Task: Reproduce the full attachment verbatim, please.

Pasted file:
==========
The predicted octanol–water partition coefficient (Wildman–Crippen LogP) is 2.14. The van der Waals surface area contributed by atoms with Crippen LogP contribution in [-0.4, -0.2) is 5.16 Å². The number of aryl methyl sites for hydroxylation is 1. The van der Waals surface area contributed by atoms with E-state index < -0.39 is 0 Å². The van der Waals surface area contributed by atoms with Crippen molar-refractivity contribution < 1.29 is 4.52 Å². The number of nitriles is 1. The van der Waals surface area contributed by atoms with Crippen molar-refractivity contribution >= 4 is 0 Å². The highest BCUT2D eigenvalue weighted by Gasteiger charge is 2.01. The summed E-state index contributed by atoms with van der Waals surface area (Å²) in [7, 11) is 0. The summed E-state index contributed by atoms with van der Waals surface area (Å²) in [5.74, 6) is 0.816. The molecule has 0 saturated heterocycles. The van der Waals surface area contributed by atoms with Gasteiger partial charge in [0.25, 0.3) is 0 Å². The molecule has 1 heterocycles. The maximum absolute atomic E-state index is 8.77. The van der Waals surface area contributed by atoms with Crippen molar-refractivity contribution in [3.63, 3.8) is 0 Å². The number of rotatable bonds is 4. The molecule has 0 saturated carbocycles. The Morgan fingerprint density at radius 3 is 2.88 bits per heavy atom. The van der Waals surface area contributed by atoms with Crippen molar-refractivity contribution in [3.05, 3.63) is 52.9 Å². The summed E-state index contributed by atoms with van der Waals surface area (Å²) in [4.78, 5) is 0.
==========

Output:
The predicted octanol–water partition coefficient (Wildman–Crippen LogP) is 2.14. The van der Waals surface area contributed by atoms with Crippen LogP contribution in [-0.4, -0.2) is 5.16 Å². The number of aryl methyl sites for hydroxylation is 1. The van der Waals surface area contributed by atoms with E-state index < -0.39 is 0 Å². The van der Waals surface area contributed by atoms with Crippen molar-refractivity contribution < 1.29 is 4.52 Å². The number of nitriles is 1. The van der Waals surface area contributed by atoms with Crippen molar-refractivity contribution >= 4 is 0 Å². The highest BCUT2D eigenvalue weighted by Gasteiger charge is 2.01. The summed E-state index contributed by atoms with van der Waals surface area (Å²) in [7, 11) is 0. The summed E-state index contributed by atoms with van der Waals surface area (Å²) in [5.74, 6) is 0.816. The molecule has 0 saturated heterocycles. The van der Waals surface area contributed by atoms with Gasteiger partial charge in [0.25, 0.3) is 0 Å². The molecule has 1 heterocycles. The maximum absolute atomic E-state index is 8.77. The van der Waals surface area contributed by atoms with Crippen molar-refractivity contribution in [3.63, 3.8) is 0 Å². The number of rotatable bonds is 4. The molecule has 0 saturated carbocycles. The Morgan fingerprint density at radius 3 is 2.88 bits per heavy atom. The van der Waals surface area contributed by atoms with Crippen molar-refractivity contribution in [3.05, 3.63) is 52.9 Å². The summed E-state index contributed by atoms with van der Waals surface area (Å²) in [4.78, 5) is 0.